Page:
Lampard hits back at Mourinho selection criticism
MANCHESTER, England -- Frank Lampard has hit back at Jose Mourinho's criticism of his team selection against Manchester United by insisting that he doesn't care what pundits say.
Mourinho, working for Sky Sports, said Lampard could have picked a team with more "know how" instead of selecting youngsters Mason Mount and Tammy Abraham for the 4-0 defeat at Old Trafford.
But Lampard rejected his former manager's claim by insisting more experienced players like N'Golo Kante, Olivier Giroud and Willian were not available to start.
"I can't drag people out of the medical room, whether they're experienced or not," said Lampard after his first competitive game as Chelsea boss.
"The players we played today, and on the bench, are the players we have. We were clearly the better team for 45 or even 60 minutes but we made individual errors that led to four goals from five shots. That's the harsh reality.
"I don't have to be too concerned about what anyone else says -- the pundits -- but what is clear is the squad is the squad we've got and I believe in it.
"Had we gone in at half-time 2-1 or 3-1 up, which we should have done, the game would have been completely different."
Lampard's team hit the post twice during an impressive first-half display but went in at the break a goal down thanks to Marcus Rashford's 18th-minute penalty.
United were clinical after the break and scored three times in 16 minutes through Rashford, Anthony Martial and Dan James prompting Mourinho, who also said Man City's "B Team" could beat United, to suggest that Chelsea had been hurt by a lack of experience.
"My feeling is that today they had a possibility to play with more know-how," Mourinho said. "[Marcos] Alonso was on the bench, Kante was on the bench, Giroud was on the bench, and to come to Old Trafford, even if this is not the huge Manchester United that used to scare people, it's Manchester United.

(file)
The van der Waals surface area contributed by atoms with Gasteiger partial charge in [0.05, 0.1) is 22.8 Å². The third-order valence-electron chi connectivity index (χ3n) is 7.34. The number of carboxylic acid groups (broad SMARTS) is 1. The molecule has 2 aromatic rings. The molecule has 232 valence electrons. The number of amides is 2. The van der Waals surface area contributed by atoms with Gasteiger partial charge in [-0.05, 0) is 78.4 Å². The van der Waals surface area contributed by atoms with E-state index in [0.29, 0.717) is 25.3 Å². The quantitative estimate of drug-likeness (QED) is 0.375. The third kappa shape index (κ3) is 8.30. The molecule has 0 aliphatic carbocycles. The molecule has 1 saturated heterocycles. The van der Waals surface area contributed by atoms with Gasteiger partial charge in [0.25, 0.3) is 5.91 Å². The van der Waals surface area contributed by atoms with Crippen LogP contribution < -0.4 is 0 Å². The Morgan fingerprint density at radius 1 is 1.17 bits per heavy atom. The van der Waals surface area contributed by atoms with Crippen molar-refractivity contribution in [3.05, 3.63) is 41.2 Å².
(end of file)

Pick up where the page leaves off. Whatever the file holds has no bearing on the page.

"It's the first match at home, the first match of the season, people are excited, the stadium is on fire waiting for something positive.
"A little bit of experience [from Chelsea] would fit well with the team. You look to the performance of Mason Mount, the performance of Tammy Abraham, you look to the performance even of [Andreas] Christensen and for matches of this dimension you need a little bit more."
Lampard admitted that the match had been a "reality check" for his young team, but refused to make excuses over missing international stars as the reason for the result.
"We are missing internationals and big players but I don't want that excuse," said Lampard.
"The team we put out today was clearly competing in the game for long periods but we made four mistakes and they were clinical in the way they put them away. There's a reality check for us all."
Abraham and Emerson struck the frame of the goal before half-time and Chelsea played some attractive football until United's powerful counter-attacking play exposed the away side's defensive weaknesses.
"They are a counter-attacking team, it's a big strength, they have pace and if you turn over the ball or give them opportunities they will counter," said Lampard.
"For massive parts of the game we didn't allow them to do that. We were the ones winning the ball back, but our final ball wasn't great. We were so comfortable in the first half, so loads of lessons for us.
"We can't make unforced errors and mistakes at this level. At the same time, it was nowhere near a 4-0."
Lampard was reluctant to dwell on the positives for his team but was justified in his view that the scoreline did not reflect his team's performance with the ball.
"Four mistakes for the goals, but we controlled major parts of the first half. We hit the woodwork, poor decisions in the final third when we should be able to get shots away, we should be in the lead at half-time," he said.
"Early in the second half I didn't mind it -- and then two mistakes for their second and third goals -- it's much easier for them to play at 3-0 up. At 1-0, we were the better team, but I can't stand here and look happy with that."
Information from Reuters was used in this story.